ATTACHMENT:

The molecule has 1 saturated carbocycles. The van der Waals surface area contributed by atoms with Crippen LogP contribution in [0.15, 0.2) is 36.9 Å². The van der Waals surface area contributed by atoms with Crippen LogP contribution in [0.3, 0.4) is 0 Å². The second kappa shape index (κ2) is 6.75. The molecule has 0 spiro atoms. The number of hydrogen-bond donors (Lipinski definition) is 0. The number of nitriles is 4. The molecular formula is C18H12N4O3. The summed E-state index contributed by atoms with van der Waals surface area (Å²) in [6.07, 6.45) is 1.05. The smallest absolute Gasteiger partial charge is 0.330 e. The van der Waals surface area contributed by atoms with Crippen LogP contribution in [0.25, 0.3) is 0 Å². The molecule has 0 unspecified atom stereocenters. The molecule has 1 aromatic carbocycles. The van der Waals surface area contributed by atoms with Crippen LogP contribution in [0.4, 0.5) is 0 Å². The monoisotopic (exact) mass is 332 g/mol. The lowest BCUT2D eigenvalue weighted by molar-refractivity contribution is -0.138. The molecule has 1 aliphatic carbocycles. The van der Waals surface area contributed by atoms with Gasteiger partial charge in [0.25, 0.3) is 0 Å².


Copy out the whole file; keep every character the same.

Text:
The molecule has 1 saturated carbocycles. The van der Waals surface area contributed by atoms with Crippen LogP contribution in [0.15, 0.2) is 36.9 Å². The van der Waals surface area contributed by atoms with Crippen LogP contribution in [0.3, 0.4) is 0 Å². The second kappa shape index (κ2) is 6.75. The molecule has 0 spiro atoms. The number of hydrogen-bond donors (Lipinski definition) is 0. The number of nitriles is 4. The molecular formula is C18H12N4O3. The summed E-state index contributed by atoms with van der Waals surface area (Å²) in [6.07, 6.45) is 1.05. The smallest absolute Gasteiger partial charge is 0.330 e. The van der Waals surface area contributed by atoms with Crippen LogP contribution in [0.25, 0.3) is 0 Å². The molecule has 0 unspecified atom stereocenters. The molecule has 1 aromatic carbocycles. The van der Waals surface area contributed by atoms with Crippen LogP contribution in [0.4, 0.5) is 0 Å². The monoisotopic (exact) mass is 332 g/mol. The lowest BCUT2D eigenvalue weighted by molar-refractivity contribution is -0.138. The molecule has 1 aliphatic carbocycles. The van der Waals surface area contributed by atoms with Gasteiger partial charge in [0.25, 0.3) is 0 Å².